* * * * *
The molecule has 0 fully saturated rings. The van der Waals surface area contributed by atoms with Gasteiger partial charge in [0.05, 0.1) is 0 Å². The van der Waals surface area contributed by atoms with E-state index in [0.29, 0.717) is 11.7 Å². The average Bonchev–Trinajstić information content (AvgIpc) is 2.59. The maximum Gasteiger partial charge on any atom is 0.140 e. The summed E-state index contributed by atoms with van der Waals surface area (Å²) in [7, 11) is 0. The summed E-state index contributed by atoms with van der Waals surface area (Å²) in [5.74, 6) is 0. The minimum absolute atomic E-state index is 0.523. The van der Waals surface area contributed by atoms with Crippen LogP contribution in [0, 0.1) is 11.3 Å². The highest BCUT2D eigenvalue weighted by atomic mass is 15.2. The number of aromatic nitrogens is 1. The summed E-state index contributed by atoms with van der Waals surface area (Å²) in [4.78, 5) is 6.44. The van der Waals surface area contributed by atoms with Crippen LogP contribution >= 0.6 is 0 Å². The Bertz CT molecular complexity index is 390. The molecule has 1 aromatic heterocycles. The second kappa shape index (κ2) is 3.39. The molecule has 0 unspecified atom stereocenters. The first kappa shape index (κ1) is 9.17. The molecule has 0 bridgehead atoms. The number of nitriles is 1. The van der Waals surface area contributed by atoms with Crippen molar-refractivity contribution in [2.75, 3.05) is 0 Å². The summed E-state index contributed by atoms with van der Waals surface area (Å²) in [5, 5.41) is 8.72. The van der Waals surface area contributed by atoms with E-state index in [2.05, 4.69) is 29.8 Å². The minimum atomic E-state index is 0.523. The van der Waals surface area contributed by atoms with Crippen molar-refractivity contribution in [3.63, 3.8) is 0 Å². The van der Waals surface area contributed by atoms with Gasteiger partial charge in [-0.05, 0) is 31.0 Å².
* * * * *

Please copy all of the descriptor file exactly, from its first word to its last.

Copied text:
The molecule has 0 fully saturated rings. The van der Waals surface area contributed by atoms with Gasteiger partial charge in [0.05, 0.1) is 0 Å². The van der Waals surface area contributed by atoms with E-state index in [0.29, 0.717) is 11.7 Å². The average Bonchev–Trinajstić information content (AvgIpc) is 2.59. The maximum Gasteiger partial charge on any atom is 0.140 e. The summed E-state index contributed by atoms with van der Waals surface area (Å²) in [7, 11) is 0. The summed E-state index contributed by atoms with van der Waals surface area (Å²) in [5.74, 6) is 0. The minimum absolute atomic E-state index is 0.523. The van der Waals surface area contributed by atoms with Crippen LogP contribution in [0, 0.1) is 11.3 Å². The highest BCUT2D eigenvalue weighted by atomic mass is 15.2. The number of aromatic nitrogens is 1. The summed E-state index contributed by atoms with van der Waals surface area (Å²) in [4.78, 5) is 6.44. The van der Waals surface area contributed by atoms with Crippen LogP contribution >= 0.6 is 0 Å². The Bertz CT molecular complexity index is 390. The molecule has 1 aromatic heterocycles. The second kappa shape index (κ2) is 3.39. The molecule has 0 unspecified atom stereocenters. The first kappa shape index (κ1) is 9.17. The molecule has 0 bridgehead atoms. The number of nitriles is 1. The van der Waals surface area contributed by atoms with Crippen molar-refractivity contribution in [2.75, 3.05) is 0 Å². The summed E-state index contributed by atoms with van der Waals surface area (Å²) in [5, 5.41) is 8.72. The van der Waals surface area contributed by atoms with E-state index in [2.05, 4.69) is 29.8 Å². The minimum atomic E-state index is 0.523. The van der Waals surface area contributed by atoms with Crippen molar-refractivity contribution in [3.63, 3.8) is 0 Å². The van der Waals surface area contributed by atoms with Gasteiger partial charge in [-0.05, 0) is 31.0 Å².